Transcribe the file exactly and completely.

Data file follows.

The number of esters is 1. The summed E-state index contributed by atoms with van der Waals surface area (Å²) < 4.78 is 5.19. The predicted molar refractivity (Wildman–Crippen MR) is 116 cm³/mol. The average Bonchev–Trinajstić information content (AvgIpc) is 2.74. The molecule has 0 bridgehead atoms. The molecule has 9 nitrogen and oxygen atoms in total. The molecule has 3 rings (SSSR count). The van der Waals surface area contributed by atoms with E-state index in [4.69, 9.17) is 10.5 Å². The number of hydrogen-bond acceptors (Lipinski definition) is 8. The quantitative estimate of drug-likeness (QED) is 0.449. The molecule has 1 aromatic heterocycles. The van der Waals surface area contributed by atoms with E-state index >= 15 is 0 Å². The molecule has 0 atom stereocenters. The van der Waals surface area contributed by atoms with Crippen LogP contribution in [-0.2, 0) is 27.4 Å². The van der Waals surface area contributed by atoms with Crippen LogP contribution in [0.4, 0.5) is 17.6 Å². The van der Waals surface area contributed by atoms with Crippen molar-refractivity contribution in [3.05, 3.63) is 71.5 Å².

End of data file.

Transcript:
The number of esters is 1. The summed E-state index contributed by atoms with van der Waals surface area (Å²) < 4.78 is 5.19. The predicted molar refractivity (Wildman–Crippen MR) is 116 cm³/mol. The average Bonchev–Trinajstić information content (AvgIpc) is 2.74. The molecule has 0 bridgehead atoms. The molecule has 9 nitrogen and oxygen atoms in total. The molecule has 3 rings (SSSR count). The van der Waals surface area contributed by atoms with E-state index in [4.69, 9.17) is 10.5 Å². The number of hydrogen-bond acceptors (Lipinski definition) is 8. The quantitative estimate of drug-likeness (QED) is 0.449. The molecule has 1 aromatic heterocycles. The van der Waals surface area contributed by atoms with E-state index >= 15 is 0 Å². The molecule has 0 atom stereocenters. The van der Waals surface area contributed by atoms with Crippen LogP contribution in [-0.2, 0) is 27.4 Å². The van der Waals surface area contributed by atoms with Crippen LogP contribution in [0.4, 0.5) is 17.6 Å². The van der Waals surface area contributed by atoms with Crippen molar-refractivity contribution in [3.05, 3.63) is 71.5 Å².